And that’s just the view to the south.

In the still cool air I write these thoughts in my journal as I listen to the ravens and red-tailed hawks that nest on the cliffs within a couple of hundred yards. I hear the croaks and cries when the adults flap off their nests to hunt and return to eggs and fledglings—generation to generation, here, sharing our ledges. Dory sleeps in the back of the truck; the drone of vehicles on the highways is nearly constant. Once more I grapple with the paradox of wildness and civilization.
 

Window viewThere is a hole in the living room. Our contractor, John Sammond, supervises the first bites into the mesa with heavy equipment in late August 2002. A track hoe grinds up the road to the mesa.

John takes out the few trees we must lose. Once we have given our final, final approval to his precise stake-out—after moving the footprint five feet west, two feet south, pondering, moving it back, and moving it again, trying to position the house sensibly in relation to the rim—he proceeds with digging the foundation. I blush at our dedication to getting this decision just right. And yet the rim has an integrity we can feel, and we do not want to crowd it.

The track hoe scrapes against the rock, lifting out huge stones. The operator piles them around the house site, six feet high, for later use as walkways; no need for us to import just the right stone from Vermont or Idaho. Huge chunks of ledge nudge right up to the BLM line, around the trees we are saving, against the woodpile. The site looks like a quarry, but at least it doesn’t yet look like a war zone.

At the end of the day I see the machine parked on the ridgetop, daylighted against the sky. After the builders have gone home, I climb into the cab and grip the shifters and throttles. Even with the engine still, it gives me a bracing sense of power and control.

In transferring decision making to first the architect and now the builder, I have conveyed a measure of responsibility to them. We chose to build this house on this spot. We carefully screened our contractor, John. Now it’s his turn, and he is perfectly calm about it. John’s only concern is for how I will react: “People aren’t ready for how different it looks. This is a lot of change.”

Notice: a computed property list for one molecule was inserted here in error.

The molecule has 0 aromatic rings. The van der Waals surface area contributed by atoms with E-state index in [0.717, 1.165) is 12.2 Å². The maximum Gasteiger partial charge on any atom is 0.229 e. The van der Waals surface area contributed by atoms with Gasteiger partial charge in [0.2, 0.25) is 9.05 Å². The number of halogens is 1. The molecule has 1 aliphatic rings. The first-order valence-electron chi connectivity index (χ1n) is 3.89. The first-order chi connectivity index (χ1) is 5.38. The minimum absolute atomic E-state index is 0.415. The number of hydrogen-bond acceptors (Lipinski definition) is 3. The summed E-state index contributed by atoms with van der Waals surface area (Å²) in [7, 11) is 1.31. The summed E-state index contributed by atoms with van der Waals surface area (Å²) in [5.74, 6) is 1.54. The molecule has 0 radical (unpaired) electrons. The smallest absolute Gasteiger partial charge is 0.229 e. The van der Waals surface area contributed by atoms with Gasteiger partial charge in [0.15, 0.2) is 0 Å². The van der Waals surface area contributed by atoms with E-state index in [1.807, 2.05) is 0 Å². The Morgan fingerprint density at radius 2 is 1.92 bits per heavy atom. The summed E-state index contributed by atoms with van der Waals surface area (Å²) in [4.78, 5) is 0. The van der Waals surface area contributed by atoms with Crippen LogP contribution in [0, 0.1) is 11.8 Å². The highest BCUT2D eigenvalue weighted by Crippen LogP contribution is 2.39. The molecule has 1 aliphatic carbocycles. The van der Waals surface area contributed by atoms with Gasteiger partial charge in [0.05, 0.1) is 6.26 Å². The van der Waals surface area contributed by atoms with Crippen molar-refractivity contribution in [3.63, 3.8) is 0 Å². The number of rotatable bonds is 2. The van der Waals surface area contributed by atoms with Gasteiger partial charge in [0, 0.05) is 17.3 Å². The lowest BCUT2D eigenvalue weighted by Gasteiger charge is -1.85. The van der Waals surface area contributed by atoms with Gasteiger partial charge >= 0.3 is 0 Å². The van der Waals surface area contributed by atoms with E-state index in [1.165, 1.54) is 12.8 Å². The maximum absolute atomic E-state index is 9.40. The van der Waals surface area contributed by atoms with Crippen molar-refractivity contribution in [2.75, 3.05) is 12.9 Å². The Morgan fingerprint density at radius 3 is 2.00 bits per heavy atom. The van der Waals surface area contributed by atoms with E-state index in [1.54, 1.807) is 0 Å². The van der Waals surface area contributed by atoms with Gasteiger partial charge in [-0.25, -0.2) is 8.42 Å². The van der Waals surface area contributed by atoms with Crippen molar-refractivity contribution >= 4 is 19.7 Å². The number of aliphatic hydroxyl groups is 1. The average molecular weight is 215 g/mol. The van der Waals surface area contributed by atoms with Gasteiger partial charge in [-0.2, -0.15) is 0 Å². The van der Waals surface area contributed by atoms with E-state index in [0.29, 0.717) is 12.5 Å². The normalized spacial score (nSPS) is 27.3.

On my next trip down from Salt Lake City the outline of a house zigs and zags across the excavation. Footings have been poured, forms for walls built, and I can stand more or less at ground level, admiring the view from each imaginary room. I help hold the hose that feeds pulses of concrete from the clanking truck into the wall forms.

The pulses come a bit faster than once a second. Heartbeats. Thousands of pounds of pressure per square inch. It’s definitely a macho experience, downright ejaculatory. Shaping wood and stone and concrete with these big machines—this has to affect the souls of the men (and it’s mostly men) who do this every day.

Two weeks later the walls begin to rise. We are building with SIPs, structural insulated panels—six inches of Styrofoam-like insulation with a layer of aspen chipboard on either surface. The material provides superb insulation, reduces the numbers of trees consumed by our house, and goes up like Legos. As the walls rise, flanked by those of other houses along the nearby ridgelines, the low-profile silhouette on the mesa is reassuring. We haven’t designed a castle. We won’t feel like pigs.